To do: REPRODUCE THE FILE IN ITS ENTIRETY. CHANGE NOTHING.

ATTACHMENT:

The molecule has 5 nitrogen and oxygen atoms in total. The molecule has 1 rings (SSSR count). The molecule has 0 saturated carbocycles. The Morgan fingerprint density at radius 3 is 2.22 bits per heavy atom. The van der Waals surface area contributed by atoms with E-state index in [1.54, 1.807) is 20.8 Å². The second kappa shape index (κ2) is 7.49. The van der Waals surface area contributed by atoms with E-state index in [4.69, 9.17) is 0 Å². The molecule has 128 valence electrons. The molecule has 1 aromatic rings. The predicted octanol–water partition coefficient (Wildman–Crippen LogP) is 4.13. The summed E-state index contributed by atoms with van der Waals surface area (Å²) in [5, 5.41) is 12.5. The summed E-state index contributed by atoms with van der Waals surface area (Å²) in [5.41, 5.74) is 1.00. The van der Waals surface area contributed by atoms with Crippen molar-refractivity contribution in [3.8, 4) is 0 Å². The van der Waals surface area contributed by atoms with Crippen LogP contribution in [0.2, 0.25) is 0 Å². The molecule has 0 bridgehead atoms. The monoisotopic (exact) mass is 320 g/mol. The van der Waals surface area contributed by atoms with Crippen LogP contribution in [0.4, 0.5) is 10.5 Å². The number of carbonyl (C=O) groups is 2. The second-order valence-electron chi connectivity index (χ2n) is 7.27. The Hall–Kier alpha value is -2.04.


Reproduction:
The molecule has 5 nitrogen and oxygen atoms in total. The molecule has 1 rings (SSSR count). The molecule has 0 saturated carbocycles. The Morgan fingerprint density at radius 3 is 2.22 bits per heavy atom. The van der Waals surface area contributed by atoms with E-state index in [1.54, 1.807) is 20.8 Å². The second kappa shape index (κ2) is 7.49. The van der Waals surface area contributed by atoms with E-state index in [4.69, 9.17) is 0 Å². The molecule has 128 valence electrons. The molecule has 1 aromatic rings. The predicted octanol–water partition coefficient (Wildman–Crippen LogP) is 4.13. The summed E-state index contributed by atoms with van der Waals surface area (Å²) in [5, 5.41) is 12.5. The summed E-state index contributed by atoms with van der Waals surface area (Å²) in [5.41, 5.74) is 1.00. The van der Waals surface area contributed by atoms with Crippen molar-refractivity contribution in [3.8, 4) is 0 Å². The van der Waals surface area contributed by atoms with Crippen LogP contribution in [0.2, 0.25) is 0 Å². The molecule has 0 bridgehead atoms. The monoisotopic (exact) mass is 320 g/mol. The van der Waals surface area contributed by atoms with Crippen LogP contribution in [0.4, 0.5) is 10.5 Å². The number of carbonyl (C=O) groups is 2. The second-order valence-electron chi connectivity index (χ2n) is 7.27. The Hall–Kier alpha value is -2.04.